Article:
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(3rd LD) Park calls for parliamentary support to pressure N.K. over nuke program

All News 13:31 June 13, 2016

(ATTN: UPDATES with Park's remarks with parliamentary leaders in paras 19-22)
By Song Sang-ho

SEOUL, June 13 (Yonhap) -- President Park Geun-hye on Monday urged for parliamentary support to pressure North Korea into renouncing its nuclear ambitions and breaking out of international isolation, stressing that Pyongyang's nuclear program poses a "fundamental" hurdle to enhancing cross-border relations.

During her speech marking the launch of the newly elected National Assembly, Park also criticized Pyongyang's recent overtures for dialogue, casting them as a "deceitful" tactic and expressing concerns that they would blunt international momentum to press it to move towards denuclearization.

"Making the offer for dialogue without any denuclearization steps is only a deceit intended to change the situation (where they are pressured under sanctions)," Park said in her fifth speech at the Assembly.

"There can't be any compromise on the issues of security that are directly linked to the lives and safety of our citizens," she added, underscoring that the government would take "all necessary measures" to guard against the North's nuclear and missile threats.

Some 500 people attended the ceremony celebrating the opening of the 20th Assembly. Park was accompanied by her chief of staff Lee Won-jong, senior secretary for political affairs Kim Jae-won and other related aides.

Park also used her speech to call on the opposition-led legislature to support government efforts to enhance the livelihoods of people by passing a series of bills, including those on labor reform, that have languished amid partisan wrangling at the previous Assembly.

"I call for your cooperation in passing a set of bills directly related to people's livelihoods at an earlier date so that we can lessen the pain of the people," she said, pledging to pursue "active" communication and cooperation with the legislature.

Since the ruling Saenuri Party lost a majority in the 300-seat Assembly following its crushing defeat in the April 13 general elections, Park has been seeking to forge cooperative ties with the opposition bloc.

In the elections, the ruling party bagged only 122 seats, while the main opposition Minjoo Party of Korea and the minor People's Party won 123 and 38 seats, respectively. The Minjoo Party lost one seat as Assembly Speaker Chung Sye-kyun suspended his party affiliation under a parliamentary rule.

In a show of her desire to warm up ties with the opposition bloc, she said that she would hold a meeting with the leaders of the three major parties on a regular basis and "respect" the Assembly as a partner for the management of state affairs.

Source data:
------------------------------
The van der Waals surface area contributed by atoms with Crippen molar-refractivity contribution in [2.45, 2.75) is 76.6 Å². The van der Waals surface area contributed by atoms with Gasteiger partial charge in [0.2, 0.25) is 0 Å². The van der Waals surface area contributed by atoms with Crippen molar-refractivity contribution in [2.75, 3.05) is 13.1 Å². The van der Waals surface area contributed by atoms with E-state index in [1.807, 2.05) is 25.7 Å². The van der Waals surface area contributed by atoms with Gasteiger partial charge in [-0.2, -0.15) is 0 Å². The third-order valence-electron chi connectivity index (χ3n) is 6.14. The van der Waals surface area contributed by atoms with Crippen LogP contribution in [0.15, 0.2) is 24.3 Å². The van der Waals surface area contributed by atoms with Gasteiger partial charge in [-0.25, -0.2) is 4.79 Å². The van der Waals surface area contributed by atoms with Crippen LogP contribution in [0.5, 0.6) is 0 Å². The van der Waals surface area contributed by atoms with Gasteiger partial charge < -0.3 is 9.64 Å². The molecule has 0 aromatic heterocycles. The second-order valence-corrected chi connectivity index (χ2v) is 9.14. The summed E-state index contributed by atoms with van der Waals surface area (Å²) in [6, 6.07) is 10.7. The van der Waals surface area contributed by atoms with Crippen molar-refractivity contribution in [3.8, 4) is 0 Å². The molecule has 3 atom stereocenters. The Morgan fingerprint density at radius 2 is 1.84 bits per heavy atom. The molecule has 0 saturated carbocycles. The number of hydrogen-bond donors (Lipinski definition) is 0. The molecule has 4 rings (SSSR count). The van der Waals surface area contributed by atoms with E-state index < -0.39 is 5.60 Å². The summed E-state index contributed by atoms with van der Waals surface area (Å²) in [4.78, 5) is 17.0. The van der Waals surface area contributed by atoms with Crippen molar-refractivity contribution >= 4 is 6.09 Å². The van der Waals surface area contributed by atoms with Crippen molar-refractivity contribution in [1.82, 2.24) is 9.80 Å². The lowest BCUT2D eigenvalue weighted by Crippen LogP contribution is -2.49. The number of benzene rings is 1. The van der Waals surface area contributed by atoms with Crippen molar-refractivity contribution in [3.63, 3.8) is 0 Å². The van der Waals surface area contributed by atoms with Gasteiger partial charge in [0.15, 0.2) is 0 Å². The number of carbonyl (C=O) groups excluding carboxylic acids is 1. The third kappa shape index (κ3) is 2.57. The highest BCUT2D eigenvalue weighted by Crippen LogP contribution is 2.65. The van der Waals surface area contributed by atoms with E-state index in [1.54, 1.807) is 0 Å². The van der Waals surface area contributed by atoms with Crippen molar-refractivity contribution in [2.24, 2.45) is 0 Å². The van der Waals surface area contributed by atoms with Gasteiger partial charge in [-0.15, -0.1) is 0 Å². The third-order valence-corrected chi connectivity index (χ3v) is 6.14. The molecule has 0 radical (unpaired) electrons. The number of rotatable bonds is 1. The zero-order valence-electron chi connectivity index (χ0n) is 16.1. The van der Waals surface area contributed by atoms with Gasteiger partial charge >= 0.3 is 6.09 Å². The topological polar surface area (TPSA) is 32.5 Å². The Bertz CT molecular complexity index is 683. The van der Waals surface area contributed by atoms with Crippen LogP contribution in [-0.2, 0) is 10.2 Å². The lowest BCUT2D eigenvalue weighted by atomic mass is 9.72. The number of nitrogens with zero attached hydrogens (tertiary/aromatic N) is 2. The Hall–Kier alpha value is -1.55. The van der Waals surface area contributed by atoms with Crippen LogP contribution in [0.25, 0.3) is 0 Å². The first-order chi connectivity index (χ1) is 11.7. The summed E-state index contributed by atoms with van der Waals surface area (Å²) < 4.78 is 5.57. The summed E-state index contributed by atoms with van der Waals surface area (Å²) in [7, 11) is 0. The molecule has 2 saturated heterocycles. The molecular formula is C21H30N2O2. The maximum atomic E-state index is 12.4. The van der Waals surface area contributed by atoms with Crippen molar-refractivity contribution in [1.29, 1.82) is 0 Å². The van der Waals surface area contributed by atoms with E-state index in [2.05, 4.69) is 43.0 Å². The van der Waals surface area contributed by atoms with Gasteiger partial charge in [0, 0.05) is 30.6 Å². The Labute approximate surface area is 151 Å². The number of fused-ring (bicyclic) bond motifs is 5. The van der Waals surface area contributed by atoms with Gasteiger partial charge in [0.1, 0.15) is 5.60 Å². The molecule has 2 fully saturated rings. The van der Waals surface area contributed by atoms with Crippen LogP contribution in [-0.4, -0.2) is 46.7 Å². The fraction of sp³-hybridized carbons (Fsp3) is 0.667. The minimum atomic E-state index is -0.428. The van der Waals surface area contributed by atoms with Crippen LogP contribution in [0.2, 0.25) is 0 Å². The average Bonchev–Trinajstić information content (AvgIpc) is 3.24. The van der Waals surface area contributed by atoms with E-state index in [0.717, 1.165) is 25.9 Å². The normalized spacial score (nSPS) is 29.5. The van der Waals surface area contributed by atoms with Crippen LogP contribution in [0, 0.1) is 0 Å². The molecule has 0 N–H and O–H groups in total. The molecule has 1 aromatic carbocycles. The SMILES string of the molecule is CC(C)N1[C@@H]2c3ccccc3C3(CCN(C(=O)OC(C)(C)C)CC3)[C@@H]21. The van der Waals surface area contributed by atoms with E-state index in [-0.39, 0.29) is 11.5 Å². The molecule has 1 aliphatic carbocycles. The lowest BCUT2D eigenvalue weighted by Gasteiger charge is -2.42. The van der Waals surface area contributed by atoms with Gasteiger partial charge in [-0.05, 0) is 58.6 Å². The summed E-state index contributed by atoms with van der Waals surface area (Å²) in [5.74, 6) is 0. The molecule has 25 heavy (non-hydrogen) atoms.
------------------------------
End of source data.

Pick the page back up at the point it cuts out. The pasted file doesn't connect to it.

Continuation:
"I ask the 20th Assembly to become the hall of cooperation and harmony and to take the side of the people," she said.

Touching on the ailing shipbuilding industry, Park said that restructuring in the sector should be carried out in a "proactive and principled" manner to prevent the country's shipbuilding capabilities from being adversely affected by the rehabilitation efforts.

The government has been seeking to help normalize local shipbuilders that have suffered huge losses due to increased costs stemming from a delay in the construction of offshore facilities and a worldwide dearth in demand.

To support the unemployed and create jobs, the president urged the legislature to back government efforts to reform the labor sector. She also called on it to pass a series of deregulatory bills, saying deregulation is key to propelling the country into the ranks of advanced economies.

During his speech, Assembly speaker Chung pledged to go "full throttle" to address a slew of challenges facing the country, ranging from regional geopolitical tensions to a cross-border standoff and youth unemployment.

"Though it is frustrating, all these issues are those which the 20th National Assembly should go full throttle to tackle," he said in his speech.

Noting that the National Assembly has so far deepened divisions rather than addressing them and encouraging national unity, the parliamentary chief stressed the importance of achieving national unity through dialogue, compromise and "deep" deliberation.

"The National Assembly should be the place where we chart the future of the Republic of Korea's liberal democracy by achieving national integration," he said.

After her speech, Park spoke briefly with Chung and the leaders of the ruling and opposition parties.

"I congratulate you on having undertaken the important mantle (of the parliamentary chairmanship) at a crucial juncture," she told Chung.

"I hope that you can make the Assembly one that lives up to people's expectations."

Chung, in response, appreciated her visit to the Assembly, pledging to "actively" support efforts to revitalize the economy.


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